Louis C.K.’s independent television show Horace and Pete is about as simple a production as is imaginable: It involves two sets (a bar and the apartment upstairs), mostly stationary camera-work, and an ensemble of famous actors who are happy to work cheaply. It nevertheless costs $500,000 per episode to make—very little for television, but when you’re filming 10 episodes, that adds up. C.K. put $2 million of his own money into the show, which has won him rave reviews, and self-producing it for his website certainly offered him total creative freedom. But as the TV-funding model shifts and expands in the online TV era, is it possible his experiment was too much, too soon?

C.K. could have made Horace and Pete for FX, the network that houses his now-dormant comedy Louie, but he would likely have had to moderate the content of his show, which features a lot of explicit language and episodes that run anywhere from 40 to 75 minutes. Instead, as he told Howard Stern, he decided to fund it himself and sell it online, hoping the sales of the first four episodes would recoup his costs and fund the rest of the season. According to C.K., that hasn’t happened—he’s “millions of dollars in debt,” he said, with a laugh. That doesn’t mean Horace and Pete wasn’t worth the gamble, but it did follow an expensive model very few artists can imitate—suggesting the broader TV industry isn’t going to be changing any time soon.

The classic independent film-financing model sees producers scraping together money from a motley crew of studios and financiers, often from all over the world, to make a movie and then try to recoup costs by selling the distribution rights and splitting the box office receipts. “Indie TV” couldn’t exist in any form before the Internet because there was simply no way to get it on the air without teaming up with a network. Now, the humble web series is a recognized art form, and the best of them—like Broad City, or Vimeo’s High Maintenance—end up with real TV deals. But Horace and Pete was different: C.K. wasn’t angling for network attention, but striking out to make something not beholden to studio notes, that didn’t require act breaks for commercials, and that could generate revenue entirely from word of mouth.

His appearance on Stern predictably engendered a lot of debate over whether Horace and Pete was worth the trouble. Jason Zinoman of The New York Times wrote a well-reasoned critical piece saying that like many works of art, Horace and Pete perhaps could have benefited from studio interference to smooth out its rougher edges. Dan D’Addario of Time said that C.K.’s decision to trust his fanbase to shell out $31 total for the 100 episodes he produced (they cost between $2 and $5 per episode) was risky considering how the current TV landscape is already flooded with content. The easy access, advertising strength, and brand recognition offered by a network (and its many online and on-demand appendages) can spur people to check out a new show. Paying $5 via Paypal to LouisCK.net is an extra hurdle many won’t bother to clear.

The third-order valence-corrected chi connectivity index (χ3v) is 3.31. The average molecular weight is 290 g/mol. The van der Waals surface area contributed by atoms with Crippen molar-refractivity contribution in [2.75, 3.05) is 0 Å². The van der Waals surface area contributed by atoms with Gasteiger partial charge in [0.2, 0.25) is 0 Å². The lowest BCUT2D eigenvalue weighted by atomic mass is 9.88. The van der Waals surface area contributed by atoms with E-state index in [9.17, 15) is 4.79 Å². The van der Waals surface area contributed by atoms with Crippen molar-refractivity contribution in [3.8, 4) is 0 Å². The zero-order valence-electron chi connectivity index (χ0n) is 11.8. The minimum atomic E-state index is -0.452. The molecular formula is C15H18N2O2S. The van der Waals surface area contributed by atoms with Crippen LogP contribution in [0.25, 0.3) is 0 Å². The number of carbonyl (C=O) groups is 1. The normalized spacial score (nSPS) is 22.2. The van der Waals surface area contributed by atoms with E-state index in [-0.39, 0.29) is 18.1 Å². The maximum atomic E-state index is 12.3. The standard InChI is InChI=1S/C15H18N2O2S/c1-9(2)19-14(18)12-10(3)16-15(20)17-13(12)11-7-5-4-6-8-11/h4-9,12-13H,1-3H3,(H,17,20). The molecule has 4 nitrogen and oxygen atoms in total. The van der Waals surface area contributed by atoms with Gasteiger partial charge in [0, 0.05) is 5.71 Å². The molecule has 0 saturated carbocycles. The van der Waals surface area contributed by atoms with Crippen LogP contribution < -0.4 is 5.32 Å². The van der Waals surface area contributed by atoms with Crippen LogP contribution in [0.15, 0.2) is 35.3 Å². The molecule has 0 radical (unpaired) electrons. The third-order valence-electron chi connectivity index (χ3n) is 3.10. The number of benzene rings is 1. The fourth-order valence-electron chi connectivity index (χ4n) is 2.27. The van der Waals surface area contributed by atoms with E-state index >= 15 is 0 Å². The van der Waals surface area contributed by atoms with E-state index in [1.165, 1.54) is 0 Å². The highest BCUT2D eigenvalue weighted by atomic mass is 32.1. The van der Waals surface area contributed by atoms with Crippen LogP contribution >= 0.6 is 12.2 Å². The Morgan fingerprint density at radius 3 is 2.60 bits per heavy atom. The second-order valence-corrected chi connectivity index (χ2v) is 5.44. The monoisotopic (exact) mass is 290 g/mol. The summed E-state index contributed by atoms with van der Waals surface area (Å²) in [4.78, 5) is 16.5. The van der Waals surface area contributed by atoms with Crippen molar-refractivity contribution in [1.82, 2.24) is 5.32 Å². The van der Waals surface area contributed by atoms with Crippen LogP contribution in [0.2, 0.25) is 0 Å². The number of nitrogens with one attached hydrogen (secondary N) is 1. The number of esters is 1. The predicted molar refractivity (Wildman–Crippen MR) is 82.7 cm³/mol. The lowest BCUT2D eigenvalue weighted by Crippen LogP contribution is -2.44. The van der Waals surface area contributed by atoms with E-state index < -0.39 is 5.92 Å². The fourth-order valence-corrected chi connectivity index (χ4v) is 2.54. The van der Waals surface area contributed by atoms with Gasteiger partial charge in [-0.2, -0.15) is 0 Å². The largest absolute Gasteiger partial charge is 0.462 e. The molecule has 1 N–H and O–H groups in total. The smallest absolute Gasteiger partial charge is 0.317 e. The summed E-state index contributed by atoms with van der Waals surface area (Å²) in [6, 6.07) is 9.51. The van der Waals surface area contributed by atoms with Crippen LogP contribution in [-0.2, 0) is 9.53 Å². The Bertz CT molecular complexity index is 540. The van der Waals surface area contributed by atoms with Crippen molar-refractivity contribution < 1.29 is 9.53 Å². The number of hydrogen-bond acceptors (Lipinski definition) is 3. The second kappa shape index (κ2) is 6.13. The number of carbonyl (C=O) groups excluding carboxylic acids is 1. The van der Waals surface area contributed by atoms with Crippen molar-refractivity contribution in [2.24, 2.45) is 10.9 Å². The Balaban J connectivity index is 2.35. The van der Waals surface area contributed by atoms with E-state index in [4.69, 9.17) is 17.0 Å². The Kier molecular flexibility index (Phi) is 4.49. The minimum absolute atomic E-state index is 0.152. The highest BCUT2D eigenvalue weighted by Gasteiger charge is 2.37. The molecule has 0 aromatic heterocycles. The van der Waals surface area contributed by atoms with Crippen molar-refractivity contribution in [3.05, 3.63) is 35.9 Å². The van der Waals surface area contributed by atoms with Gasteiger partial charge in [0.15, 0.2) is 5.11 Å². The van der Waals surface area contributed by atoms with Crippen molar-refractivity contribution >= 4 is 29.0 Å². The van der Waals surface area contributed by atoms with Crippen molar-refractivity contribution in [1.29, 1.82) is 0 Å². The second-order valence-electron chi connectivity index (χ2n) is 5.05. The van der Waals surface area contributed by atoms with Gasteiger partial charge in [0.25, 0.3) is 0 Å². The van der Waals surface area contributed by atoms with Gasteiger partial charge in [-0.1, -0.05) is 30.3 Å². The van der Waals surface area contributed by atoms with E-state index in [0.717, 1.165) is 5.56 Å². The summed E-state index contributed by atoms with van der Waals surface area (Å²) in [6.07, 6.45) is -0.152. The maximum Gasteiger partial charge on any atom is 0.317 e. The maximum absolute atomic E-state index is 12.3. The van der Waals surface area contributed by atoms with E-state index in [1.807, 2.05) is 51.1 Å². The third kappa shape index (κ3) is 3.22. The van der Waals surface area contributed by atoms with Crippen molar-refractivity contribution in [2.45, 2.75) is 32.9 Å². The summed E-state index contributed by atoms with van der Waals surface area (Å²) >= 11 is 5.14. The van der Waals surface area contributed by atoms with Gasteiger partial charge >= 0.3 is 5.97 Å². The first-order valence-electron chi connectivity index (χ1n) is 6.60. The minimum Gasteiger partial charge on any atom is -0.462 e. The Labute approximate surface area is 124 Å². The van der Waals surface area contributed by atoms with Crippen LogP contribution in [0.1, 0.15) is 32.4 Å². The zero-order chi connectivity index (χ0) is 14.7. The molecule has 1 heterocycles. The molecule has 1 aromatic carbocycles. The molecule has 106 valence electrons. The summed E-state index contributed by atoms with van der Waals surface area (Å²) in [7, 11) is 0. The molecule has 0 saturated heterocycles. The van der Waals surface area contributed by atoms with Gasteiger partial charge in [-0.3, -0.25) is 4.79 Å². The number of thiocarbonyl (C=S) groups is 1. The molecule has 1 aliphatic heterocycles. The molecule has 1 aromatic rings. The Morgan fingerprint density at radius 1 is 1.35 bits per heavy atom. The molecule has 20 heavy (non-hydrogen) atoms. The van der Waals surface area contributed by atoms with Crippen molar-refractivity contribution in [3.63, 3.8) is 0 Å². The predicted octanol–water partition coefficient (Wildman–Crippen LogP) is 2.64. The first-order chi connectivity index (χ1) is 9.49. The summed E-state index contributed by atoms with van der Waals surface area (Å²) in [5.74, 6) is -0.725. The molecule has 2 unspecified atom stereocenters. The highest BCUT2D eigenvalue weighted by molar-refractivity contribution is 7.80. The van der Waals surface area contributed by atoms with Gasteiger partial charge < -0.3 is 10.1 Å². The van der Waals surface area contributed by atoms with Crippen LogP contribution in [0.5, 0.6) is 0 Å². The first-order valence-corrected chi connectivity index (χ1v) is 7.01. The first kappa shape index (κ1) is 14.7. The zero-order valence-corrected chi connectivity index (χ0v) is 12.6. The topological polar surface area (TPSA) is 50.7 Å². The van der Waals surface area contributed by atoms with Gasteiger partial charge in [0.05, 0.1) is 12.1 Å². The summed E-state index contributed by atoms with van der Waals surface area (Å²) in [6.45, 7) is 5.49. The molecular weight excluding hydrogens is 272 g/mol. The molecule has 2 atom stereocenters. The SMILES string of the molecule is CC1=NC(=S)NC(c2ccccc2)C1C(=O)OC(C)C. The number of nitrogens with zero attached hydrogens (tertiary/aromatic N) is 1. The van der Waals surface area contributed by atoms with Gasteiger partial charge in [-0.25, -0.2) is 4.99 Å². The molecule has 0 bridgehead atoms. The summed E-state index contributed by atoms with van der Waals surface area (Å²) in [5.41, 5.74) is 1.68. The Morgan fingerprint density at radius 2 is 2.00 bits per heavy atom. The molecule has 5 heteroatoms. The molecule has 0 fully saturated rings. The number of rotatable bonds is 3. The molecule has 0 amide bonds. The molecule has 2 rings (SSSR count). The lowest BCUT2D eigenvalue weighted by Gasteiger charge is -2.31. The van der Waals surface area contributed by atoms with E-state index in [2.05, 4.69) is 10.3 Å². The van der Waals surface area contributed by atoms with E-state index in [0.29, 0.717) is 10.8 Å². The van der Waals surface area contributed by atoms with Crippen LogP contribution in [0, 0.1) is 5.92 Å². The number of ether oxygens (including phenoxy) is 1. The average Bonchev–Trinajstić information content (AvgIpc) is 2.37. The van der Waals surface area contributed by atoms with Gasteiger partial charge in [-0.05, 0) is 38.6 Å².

Strangely, C.K.’s troubles echo those of one of the world’s biggest companies—Amazon, which benefits from some 60 million Prime subscribers but has struggled to attract viewers to its original programming (even the Emmy-winning hit Transparent remains relatively niche). A dodgy online interface, a homepage that buries original TV content, and unavailability on streaming devices like Apple TV haven’t helped. Horace and Pete had the same problems, just on a much smaller scale. The comedian has a huge subscriber base in the form of legions of devoted fans who have bought his stand-up specials through his website for years. But you can only watch Horace and Pete through your computer, which cut off a lot of viewers who might otherwise be interested—especially older viewers who might have found the stagey, throwback feel of the show appealing.

There’s still time for Horace and Pete to make money. C.K. sparked a whole new publicity campaign simply by addressing his debt on Stern, and he told the radio host that funding continues to come in for the show as he mounts an Emmy campaign for it. “I believe that ... by the summer, the show will have paid itself off,” he said, also predicting that eventually he’d sell it to “another outlet,” even though most TV studios wouldn’t be able to air the show because of its language. If C.K. does end up selling the show, then he’ll have followed the path of most self-funded web series, which serve more as auditions for bigger studios than anything else.

Broad City, a web series created by the comedians Abbi Jacobson and Illana Glazer and uploaded to YouTube, caught Amy Poehler’s eye in 2010—she shepherded it to Comedy Central. The Chris Gethard Show was an online talk show self-funded by its titular star (which took advantage of New York City’s public access broadcasting network to look relatively professional)—it was acquired by Zach Galifianakis, Will Ferrell, and Adam McKay, who brought it to Fusion. Drunk History has become an Emmy-nominated hit—it started out as an irreverent online recap of historical events delivered by sloshed comedians in their homes.

Horace and Pete was something grander, down to its surprise announcement: C.K. dropped an entirely new show on unprepared audiences with a brusque email saying only “Horace and Pete episode one is available for download. $5. Go here to watch it. We hope you like it. Regards, Louis.” And there’s no doubt it worked on some level: Horace and Pete is without a doubt the most-discussed web series ever released, commanding the kind of attention only an already established artist can. But even that lofty status hasn’t yet amounted to a profit. C.K. got to make exactly the show he wanted, and that may have been worth it, but it’s still a luxury few artists can afford.